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What books are you reading now?


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#41 abasio

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Posted 01 July 2009 - 05:28 PM

H.G. Wells - The Invisible Man

:)

woohoo! 100th post in this forum! This place is kicking <_<

#42 Yard Hippie

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Posted 01 July 2009 - 10:13 PM

Still on 'A Farewell to Arms'. I'm loving the dialogue; it's very unreal and clearly edited a thousand million times to create that characteristic flow but it just doesn't matter in the end because it makes it such a joy to read. Taking my sweet time with this one but if there was nothing else going on in my life right now I know I'd have finished it in a couple of days. Great book.

#43 abasio

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Posted 02 July 2009 - 03:38 AM

To be honest I have far too many books I need to read before I buy anything else and my wishlist grows like my music wish list :(

#44 Yard Hippie

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Posted 02 July 2009 - 07:01 PM

To be honest I have far too many books I need to read before I buy anything else and my wishlist grows like my music wish list :(


:rolleyes: I know that feeling too well...

Mostly I forbid myself from specifically going out to buy books and instead just wander into charity shops every now and again and buy what I like. Keeps the costs down and leaves fantastic random find opportunities. I should even stop doing that though really until I've whittled my way through the ones I've already aquired.

#45 abasio

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Posted 10 July 2009 - 04:36 PM

Just started Haruki Murakami - Dance Dance Dance
gripping from the get go! how he manages to make such mundane everyday things into such trippy literature I can't fathom. I am just glad he can :)

#46 Guest_down_*

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Posted 10 July 2009 - 09:12 PM

Cambridge companion to Descartes - one of the best in the series. There is just so little to disagree with. Some minor issue concerning naive physic, but no difficulty of possib. of smooth advacement. Nature to be our part of divine play....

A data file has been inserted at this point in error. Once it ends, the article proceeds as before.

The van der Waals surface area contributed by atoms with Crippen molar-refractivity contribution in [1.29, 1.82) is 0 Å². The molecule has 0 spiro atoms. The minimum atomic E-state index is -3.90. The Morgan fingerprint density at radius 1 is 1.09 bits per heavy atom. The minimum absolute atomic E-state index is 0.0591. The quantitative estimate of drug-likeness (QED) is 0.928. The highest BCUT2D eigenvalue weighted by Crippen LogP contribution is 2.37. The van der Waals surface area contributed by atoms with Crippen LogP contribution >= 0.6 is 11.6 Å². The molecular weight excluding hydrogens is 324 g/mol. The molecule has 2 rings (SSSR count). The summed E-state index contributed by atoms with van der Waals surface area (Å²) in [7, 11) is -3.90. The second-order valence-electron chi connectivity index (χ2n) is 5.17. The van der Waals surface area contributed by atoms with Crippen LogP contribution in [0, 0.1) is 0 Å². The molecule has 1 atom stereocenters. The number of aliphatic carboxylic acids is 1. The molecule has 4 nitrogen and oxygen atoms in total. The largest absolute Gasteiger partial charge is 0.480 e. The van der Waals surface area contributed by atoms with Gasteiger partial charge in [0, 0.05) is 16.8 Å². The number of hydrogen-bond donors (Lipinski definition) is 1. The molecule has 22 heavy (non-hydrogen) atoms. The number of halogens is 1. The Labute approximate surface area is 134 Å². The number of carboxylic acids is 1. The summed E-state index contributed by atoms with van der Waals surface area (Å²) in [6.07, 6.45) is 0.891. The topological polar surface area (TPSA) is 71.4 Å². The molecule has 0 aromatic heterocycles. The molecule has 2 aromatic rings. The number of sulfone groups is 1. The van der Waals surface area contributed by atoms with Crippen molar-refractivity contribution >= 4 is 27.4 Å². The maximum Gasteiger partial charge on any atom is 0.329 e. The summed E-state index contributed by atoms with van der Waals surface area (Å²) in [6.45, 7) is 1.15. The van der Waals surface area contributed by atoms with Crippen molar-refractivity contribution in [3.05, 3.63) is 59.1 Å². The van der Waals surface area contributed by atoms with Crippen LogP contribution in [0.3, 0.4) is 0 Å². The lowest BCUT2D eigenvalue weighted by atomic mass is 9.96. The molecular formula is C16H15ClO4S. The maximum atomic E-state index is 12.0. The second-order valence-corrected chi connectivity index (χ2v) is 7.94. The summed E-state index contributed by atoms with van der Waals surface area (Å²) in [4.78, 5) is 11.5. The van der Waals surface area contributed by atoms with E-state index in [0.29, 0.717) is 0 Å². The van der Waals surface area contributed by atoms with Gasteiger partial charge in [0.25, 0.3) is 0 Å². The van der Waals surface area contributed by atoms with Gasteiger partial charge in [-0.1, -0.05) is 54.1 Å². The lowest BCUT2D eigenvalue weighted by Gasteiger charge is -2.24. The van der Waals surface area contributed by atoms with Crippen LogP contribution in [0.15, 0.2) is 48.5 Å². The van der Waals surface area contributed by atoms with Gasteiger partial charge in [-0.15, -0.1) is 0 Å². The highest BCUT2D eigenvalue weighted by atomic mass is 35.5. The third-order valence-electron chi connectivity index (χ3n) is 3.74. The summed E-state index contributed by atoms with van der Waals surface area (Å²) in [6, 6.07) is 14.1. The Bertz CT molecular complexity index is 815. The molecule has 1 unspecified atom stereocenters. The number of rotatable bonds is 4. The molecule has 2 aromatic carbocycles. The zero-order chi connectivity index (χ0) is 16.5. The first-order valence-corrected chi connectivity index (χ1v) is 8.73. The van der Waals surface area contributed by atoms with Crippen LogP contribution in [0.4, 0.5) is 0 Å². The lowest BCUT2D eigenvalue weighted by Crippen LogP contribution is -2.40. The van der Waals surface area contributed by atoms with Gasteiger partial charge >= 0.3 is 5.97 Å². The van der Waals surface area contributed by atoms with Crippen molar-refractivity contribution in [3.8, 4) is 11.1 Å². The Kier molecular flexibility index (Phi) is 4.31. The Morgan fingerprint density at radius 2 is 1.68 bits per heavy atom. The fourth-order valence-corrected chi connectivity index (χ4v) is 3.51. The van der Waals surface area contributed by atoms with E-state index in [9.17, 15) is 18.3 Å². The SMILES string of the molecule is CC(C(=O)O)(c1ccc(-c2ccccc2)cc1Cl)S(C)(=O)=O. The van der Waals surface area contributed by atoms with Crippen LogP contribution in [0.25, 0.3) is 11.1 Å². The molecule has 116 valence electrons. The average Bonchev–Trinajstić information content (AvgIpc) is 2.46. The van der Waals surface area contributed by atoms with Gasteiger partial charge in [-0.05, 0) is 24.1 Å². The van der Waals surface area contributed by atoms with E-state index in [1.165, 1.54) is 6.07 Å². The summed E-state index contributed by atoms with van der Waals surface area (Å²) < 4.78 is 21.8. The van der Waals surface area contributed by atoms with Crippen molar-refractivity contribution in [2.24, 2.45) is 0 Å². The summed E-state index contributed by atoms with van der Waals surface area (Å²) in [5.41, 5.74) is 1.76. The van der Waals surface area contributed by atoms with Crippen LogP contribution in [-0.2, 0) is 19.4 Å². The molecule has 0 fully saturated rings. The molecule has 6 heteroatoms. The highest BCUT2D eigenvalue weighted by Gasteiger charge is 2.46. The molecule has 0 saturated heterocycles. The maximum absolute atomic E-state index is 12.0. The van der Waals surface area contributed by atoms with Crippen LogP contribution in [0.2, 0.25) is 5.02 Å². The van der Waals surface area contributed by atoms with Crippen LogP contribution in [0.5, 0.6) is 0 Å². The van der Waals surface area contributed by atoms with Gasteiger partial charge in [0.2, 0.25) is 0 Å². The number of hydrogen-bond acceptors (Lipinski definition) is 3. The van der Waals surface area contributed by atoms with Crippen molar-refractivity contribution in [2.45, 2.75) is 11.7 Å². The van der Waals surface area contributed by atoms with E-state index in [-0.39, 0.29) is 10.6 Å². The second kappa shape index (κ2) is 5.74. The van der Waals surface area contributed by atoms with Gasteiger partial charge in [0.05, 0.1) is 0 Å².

#47 needle ninja

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Posted 13 July 2009 - 07:49 AM

I'm reading Roadside Picnik now. I like this kind of book.

#48 needle ninja

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Posted 13 July 2009 - 07:52 AM

Cambridge companion to Descartes - one of the best in the series. There is just so little to disagree with. Some minor issue concerning naive physic, but no difficulty of possib. of smooth advacement. Nature to be our part of divine play....

Definitely love Descartes! One of my favs.

#49 Otto Matta

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Posted 14 July 2009 - 06:46 AM

Descartes can suck my ass for what he did to the Western world.

#50 FTP

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Posted 21 July 2009 - 02:01 PM

Descartes can suck my ass for what he did to the Western world.

Still, Math and geometry as a backbone of others temples. Nothing is contradictory. Spinoza's determinism is even more fatal...

#51 Otto Matta

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Posted 24 July 2009 - 01:55 AM

Spinoza's determinism is even more fatal...

I disagree. Determinism is realistic, unlike the superstition of choice-making.

#52 FTP

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Posted 27 July 2009 - 10:12 PM

I disagree. Determinism is realistic, unlike the superstition of choice-making.

but since we can't know all the circumstances, we can not rely on some apparent determinism. Those gaps undermines whole determinism idea and therefore indeterminism is much more real and touchable. At least on personal level, but .... get there in time